Beginner's purchase

Discussion in 'Beginners' started by Resende, Jun 9, 2017.

  1. Resende

    Resende New Member

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    Hi all!
    I love blues and I've always wanted to play guitar but I never really got a chance to practice it.
    I have an old acoustic guitar which I've been playing for the past 2 weeks. It's a nylon acoustic guitar (not really expensive) that has been sitting for about 10-15 years, it was my dad's.
    I can still tune the strings using an app on my phone, but I'm pretty sure I have to buy new ones.
    The thing is, I really want to play blues and specifically on an electric guitar which will be my next purchase.

    So, a few questions:

    1- I'm about to go out and buy some new acoustic guitar strings (while I figure out the electric guitar purchase) and I was looking at the D'Addario EJ15 Phosphore Bronze 10 gauge strings. Is it appropriate for what I need? The head it's this type.

    2- While I still practice the acoustic guitar I'm looking into spending around €200-250 on an electric guitar. I looked at the squier starters pack which has an affinity strat and a 10G frontman amp, plus a few accessories. From what I've read the squier lineup is really low-end, with the affinity being around the middle tier of squiers, but I can't really find anything comparable for that price. The classic vibe is way over budget for now.
    Do you guys have any recomendations for that price bracket?

    Cheers guys.
     
    ten-foot-tryptych likes this.
  2. Robstafarian

    Robstafarian The Good and Wise Call Me “Rufustarian” Staff Member

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    No, it is not appropriate to use phosphor-bronze strings on a nylon-string acoustic guitar.
    Where do you live?

    I almost forgot! Welcome to the forum! Please, introduce yourself.
     
  3. Resende

    Resende New Member

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    Sorry for the long delay!
    And thank you for your feedback, I went out and bought this.
    Restringing was challenging as it was my first time but it's all working!
    One thing that I noticed was that the strings keep getting out of tune really fast. I mean, in seconds.
    I tune it, when I finish the high E the other E is out of tune already. I tuned at least 20 times and it's still out of tune. I'm assuming it's the strings getting stretched? I hope it's normal.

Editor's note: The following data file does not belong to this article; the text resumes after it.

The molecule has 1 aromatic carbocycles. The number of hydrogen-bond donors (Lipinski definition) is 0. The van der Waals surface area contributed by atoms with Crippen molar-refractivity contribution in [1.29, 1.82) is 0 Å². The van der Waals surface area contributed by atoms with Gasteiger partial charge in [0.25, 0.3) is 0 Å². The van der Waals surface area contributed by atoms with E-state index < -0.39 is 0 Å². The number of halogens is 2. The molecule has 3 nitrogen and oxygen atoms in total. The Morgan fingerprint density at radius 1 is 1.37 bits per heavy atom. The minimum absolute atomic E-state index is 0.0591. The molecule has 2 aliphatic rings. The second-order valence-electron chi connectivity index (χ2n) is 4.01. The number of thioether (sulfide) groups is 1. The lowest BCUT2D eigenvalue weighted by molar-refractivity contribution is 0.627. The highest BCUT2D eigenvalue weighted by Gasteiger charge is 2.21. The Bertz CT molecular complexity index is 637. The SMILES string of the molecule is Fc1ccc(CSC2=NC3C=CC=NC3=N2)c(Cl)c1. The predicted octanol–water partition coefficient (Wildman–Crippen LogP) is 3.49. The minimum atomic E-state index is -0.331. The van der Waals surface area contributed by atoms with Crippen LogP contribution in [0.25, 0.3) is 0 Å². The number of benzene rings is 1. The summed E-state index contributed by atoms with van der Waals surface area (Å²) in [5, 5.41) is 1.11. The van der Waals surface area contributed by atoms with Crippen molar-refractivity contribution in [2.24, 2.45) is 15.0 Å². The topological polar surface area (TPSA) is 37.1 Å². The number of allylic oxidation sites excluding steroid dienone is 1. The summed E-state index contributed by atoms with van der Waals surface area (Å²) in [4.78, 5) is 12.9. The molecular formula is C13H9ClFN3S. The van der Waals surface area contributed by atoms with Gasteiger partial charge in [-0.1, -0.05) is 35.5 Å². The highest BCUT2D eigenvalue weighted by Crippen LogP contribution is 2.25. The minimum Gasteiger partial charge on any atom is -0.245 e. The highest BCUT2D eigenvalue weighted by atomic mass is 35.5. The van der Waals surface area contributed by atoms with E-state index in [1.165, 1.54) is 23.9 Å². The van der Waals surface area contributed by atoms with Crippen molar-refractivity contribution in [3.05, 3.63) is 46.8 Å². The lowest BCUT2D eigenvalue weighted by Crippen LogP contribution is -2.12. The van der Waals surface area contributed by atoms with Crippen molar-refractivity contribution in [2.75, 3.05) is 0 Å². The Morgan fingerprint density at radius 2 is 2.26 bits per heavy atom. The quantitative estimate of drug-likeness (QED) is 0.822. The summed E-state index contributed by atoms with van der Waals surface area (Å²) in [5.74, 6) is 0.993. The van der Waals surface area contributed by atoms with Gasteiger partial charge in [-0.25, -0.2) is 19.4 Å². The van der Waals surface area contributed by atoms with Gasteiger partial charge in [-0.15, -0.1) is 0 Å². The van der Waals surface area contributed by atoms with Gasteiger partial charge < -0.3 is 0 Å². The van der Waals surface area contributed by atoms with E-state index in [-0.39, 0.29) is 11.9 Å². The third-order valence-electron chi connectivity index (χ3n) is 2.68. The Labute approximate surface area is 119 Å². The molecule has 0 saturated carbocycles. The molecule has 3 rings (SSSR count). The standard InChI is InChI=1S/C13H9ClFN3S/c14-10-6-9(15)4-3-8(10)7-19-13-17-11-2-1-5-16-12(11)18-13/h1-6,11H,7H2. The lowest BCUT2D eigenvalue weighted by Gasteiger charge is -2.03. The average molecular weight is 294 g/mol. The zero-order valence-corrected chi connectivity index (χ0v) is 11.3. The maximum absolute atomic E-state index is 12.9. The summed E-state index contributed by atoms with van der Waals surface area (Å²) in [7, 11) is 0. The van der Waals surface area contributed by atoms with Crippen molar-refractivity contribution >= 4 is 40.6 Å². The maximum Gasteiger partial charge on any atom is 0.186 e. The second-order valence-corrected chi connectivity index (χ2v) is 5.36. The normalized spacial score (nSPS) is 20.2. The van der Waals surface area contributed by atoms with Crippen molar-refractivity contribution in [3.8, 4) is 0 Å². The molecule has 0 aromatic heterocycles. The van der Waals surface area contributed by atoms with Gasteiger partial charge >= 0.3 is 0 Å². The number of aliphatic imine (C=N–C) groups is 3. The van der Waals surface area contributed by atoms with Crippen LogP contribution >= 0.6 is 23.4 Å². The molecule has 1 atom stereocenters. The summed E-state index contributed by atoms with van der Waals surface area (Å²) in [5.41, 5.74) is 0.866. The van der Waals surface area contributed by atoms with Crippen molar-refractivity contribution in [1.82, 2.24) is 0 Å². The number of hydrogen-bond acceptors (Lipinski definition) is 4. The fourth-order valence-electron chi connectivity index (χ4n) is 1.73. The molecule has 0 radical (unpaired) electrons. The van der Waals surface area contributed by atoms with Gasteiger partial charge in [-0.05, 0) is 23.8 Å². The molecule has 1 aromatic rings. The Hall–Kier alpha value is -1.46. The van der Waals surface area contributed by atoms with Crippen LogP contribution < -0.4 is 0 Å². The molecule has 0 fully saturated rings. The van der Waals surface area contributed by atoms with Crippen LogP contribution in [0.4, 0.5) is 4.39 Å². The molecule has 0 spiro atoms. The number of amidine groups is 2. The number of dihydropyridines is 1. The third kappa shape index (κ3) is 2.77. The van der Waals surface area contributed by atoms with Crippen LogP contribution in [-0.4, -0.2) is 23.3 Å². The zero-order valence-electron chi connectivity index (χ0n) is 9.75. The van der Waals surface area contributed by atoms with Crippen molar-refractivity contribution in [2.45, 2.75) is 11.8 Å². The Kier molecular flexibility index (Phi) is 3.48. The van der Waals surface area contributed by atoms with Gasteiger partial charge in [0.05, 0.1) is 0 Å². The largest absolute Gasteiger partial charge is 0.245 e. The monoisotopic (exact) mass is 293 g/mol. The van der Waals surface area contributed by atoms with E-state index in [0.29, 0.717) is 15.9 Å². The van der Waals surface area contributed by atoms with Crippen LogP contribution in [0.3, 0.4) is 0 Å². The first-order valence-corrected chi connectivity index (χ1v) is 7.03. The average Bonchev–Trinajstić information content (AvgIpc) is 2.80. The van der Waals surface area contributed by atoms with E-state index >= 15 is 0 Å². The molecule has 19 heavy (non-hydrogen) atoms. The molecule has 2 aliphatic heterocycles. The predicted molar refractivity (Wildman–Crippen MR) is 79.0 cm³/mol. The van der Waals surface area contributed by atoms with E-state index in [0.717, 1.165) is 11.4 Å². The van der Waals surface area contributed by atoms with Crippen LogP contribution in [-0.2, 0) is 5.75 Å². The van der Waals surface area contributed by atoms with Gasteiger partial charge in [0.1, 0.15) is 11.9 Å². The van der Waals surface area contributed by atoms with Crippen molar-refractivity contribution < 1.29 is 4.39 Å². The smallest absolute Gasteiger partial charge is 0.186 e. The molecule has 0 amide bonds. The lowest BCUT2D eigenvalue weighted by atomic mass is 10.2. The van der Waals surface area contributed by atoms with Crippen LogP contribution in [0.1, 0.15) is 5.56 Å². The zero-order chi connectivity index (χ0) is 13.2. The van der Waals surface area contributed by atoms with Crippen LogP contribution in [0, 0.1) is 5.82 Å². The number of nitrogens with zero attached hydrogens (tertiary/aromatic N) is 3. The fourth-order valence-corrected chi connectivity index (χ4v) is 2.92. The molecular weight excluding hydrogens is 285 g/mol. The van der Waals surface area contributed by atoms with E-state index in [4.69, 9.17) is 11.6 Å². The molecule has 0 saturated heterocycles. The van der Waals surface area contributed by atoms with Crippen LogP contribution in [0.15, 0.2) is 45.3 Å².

About my location I'm from Portugal ;)

    Edit: I can't add the URL for the image of the product that I bought. Don't know why...
    But it's the D'Addario Classical Nylon - Normal Tension (red box)
     
  4. Robstafarian

    Robstafarian The Good and Wise Call Me “Rufustarian” Staff Member

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    I think you should take the guitar to a tech for a setup.
    I will bear that in mind when discussing gear with you; it would help if you added your location to your profile. At some point, you should create a new thread in the Gear section to discuss your electric guitar plans and budget.
     
  5. ed lespaul

    ed lespaul Well-Known Member

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    I'm a little confused. Are you talking about the Nylon string guitar, or an electric guitar?

    If it's the nylon, you'll be tuning it for a week unless you stretch the strings. Another cause could be that the strings are slipping. Did you wrap the strings around and back through the string hole?

    If it's an electric, is it a floating bridge? If it is, check youtube for tutorials on restringing. You'll need to learn how to tune it. Once you learn, it's a piece of cake.


     
  6. Resende

    Resende New Member

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    It's a classical guitar, nylon strings.
    I followed a youtube video and got it working. I tied at the bottom first then stretched to the head and through the string hole and tied there, then I wrapped the string as if I was tuning it.
    I've been seeing less and less stretch on the strings lately. On the first couple of days it would be WAY stretched. On the guitar tuna app that I use to tune, the fat strings were at -40 -60 while the light ones were -100 -120. It was really crazy. Now I can have a session without tuning them at least. I do have to tune them every day though, they will be at -10 -15.

    But I'm loving it so far! The only thing that I noticed is how fat the fret size is. It's really hard to stretch my hand over 3 frets, say a C major, without being really uncomfortable. It's a really wide neck, I think 51mm, as oppose to 41 or 43mm.
    I was watching some youtube videos and how easily they planted their fingers on the fret board and I just couldn't for the life of me. Then after tracking their finger and hand position and mimic it I realised that they just had a smaller fretboard. But oh well, learning is fun :)